“Space Chimps” – Susan Granger reviews

0 Flares 0 Flares ×

In the middle of summer, which should be family film paradise, comes this decidedly disappointing, if occasionally diverting digitally animated feature.

Back in 1961, NASA blasted off a chimpanzee named Ham (an acronym for Holloman Aerospace Medical Center) on a brief mission as an initial test run for future manned space exploration. That’s the historical fact that screenwriter/director Kirk DeMicco and his co-writer, Robert Moreland, have fictionalized into a psycho-babbling story about three brainy primates that are dispatched after an Infinity probe crash-lands on an alien planet.

Ham III (Andy Samberg of “SNL”) is the irresponsible grandson of the original space explorer. Until he’s summoned by NASA, his only aeronautical experience is as a cannonball in the circus that is routinely launched into the night sky. He’s joined by a lovely co-pilot, Lt. Luna (Cheryl Hines of “Curb Your Enthusiasm”), and John Wayne-like Commander Titan (Patrick Warburton). Following the Infinity probe through a worm-hole, they land on the planet Malgor, where they battle power-mad Lord Zartog (Jeff Daniels) and–with the help of a tiny, chirpy critter called Kilowatt (Kristin Chenoweth)–they help liberate the enslaved Malgoreans. Meanwhile, back at Mission Control, there’ Ham’s mentor (Carlos Alazraqui), a nasty Senator (Stanley Tucci), and a trio of racially stereotypical scientists including a Hindi nerd (Omid Abtahi).

Chuckles are hard to come by, even when the simians spin pathetic parodies of the training scenes from “The Right Stuff” and give nods to “Planet of the Apes,” “Star Wars” and “2001: A Space Odyssey.”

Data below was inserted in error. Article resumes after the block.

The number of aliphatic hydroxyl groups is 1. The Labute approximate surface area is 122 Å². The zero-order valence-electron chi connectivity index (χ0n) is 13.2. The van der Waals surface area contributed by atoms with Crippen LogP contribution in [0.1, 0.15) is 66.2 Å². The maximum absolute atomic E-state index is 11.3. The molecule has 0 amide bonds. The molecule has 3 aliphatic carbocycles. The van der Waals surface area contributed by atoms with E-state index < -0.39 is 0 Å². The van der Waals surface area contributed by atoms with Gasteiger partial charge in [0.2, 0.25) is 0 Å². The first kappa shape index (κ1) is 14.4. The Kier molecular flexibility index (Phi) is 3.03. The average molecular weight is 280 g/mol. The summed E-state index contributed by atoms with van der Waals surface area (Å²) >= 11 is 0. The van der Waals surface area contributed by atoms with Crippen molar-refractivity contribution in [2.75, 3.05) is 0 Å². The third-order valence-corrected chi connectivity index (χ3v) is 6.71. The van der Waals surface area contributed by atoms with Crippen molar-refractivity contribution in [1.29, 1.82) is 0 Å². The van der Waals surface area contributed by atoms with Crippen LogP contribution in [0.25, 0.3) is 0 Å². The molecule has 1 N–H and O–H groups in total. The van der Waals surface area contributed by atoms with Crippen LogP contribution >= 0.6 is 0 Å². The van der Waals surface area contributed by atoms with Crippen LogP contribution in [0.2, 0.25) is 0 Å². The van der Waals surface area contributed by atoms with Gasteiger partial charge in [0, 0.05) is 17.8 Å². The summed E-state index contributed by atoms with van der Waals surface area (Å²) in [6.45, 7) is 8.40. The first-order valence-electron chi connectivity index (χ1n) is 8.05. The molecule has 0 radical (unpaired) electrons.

On the Granger Movie Gauge of 1 to 10, “Space Chimps” is a strangely surrealistic, candy-colored 3. Don’t monkey around with this generic CGI stupidity. Instead, take the kids to see “WALL-E.” If they’ve already seen it, take them again.

0 Flares Twitter 0 Facebook 0 0 Flares ×

Susan Granger

Susan Granger is a product of Hollywood. Her natural father, S. Sylvan Simon, was a director and producer at R.K.O., M.G.M. and Columbia Pictures; her adoptive father, Armand Deutsch, produced movies at M.G.M. As a child, Susan appeared in movies with Abbott & Costello, Red Skelton, Lucille Ball, Margaret O'Brien and Lassie. She attended Mills College in California, studying journalism with Pierre Salinger, and graduated from the University of Pennsylvania, Phi Beta Kappa, with highest honors in journalism. During her adult life, Susan has been on radio and television as an anchorwoman and movie/drama critic. Her newspaper reviews have been syndicated around the world, and she has appeared on American Movie Classics cable television. In addition, her celebrity interviews and articles have been published in REDBOOK, PLAYBOY, FAMILY CIRCLE, COSMOPOLITAN, WORKING WOMAN and THE NEW YORK TIMES, as well as in PARIS MATCH, ELLE, HELLO, CARIBBEAN WORLD, ISLAND LIFE, MACO DESTINATIONS, NEWS LIMITED NEWSPAPERS (Australia), UK DAILY MAIL, UK SUNDAY MIRROR, DS (France), LA REPUBBLICA (Italy), BUNTE (Germany), VIP TRAVELLER (Krisworld) and many other international publications through SSG Syndicate. Susan also lectures on the "Magic and Mythology of Hollywood" and "Don't Take It Personally: Conquering Criticism and other Survival Skills," originally published on tape by Dove Audio.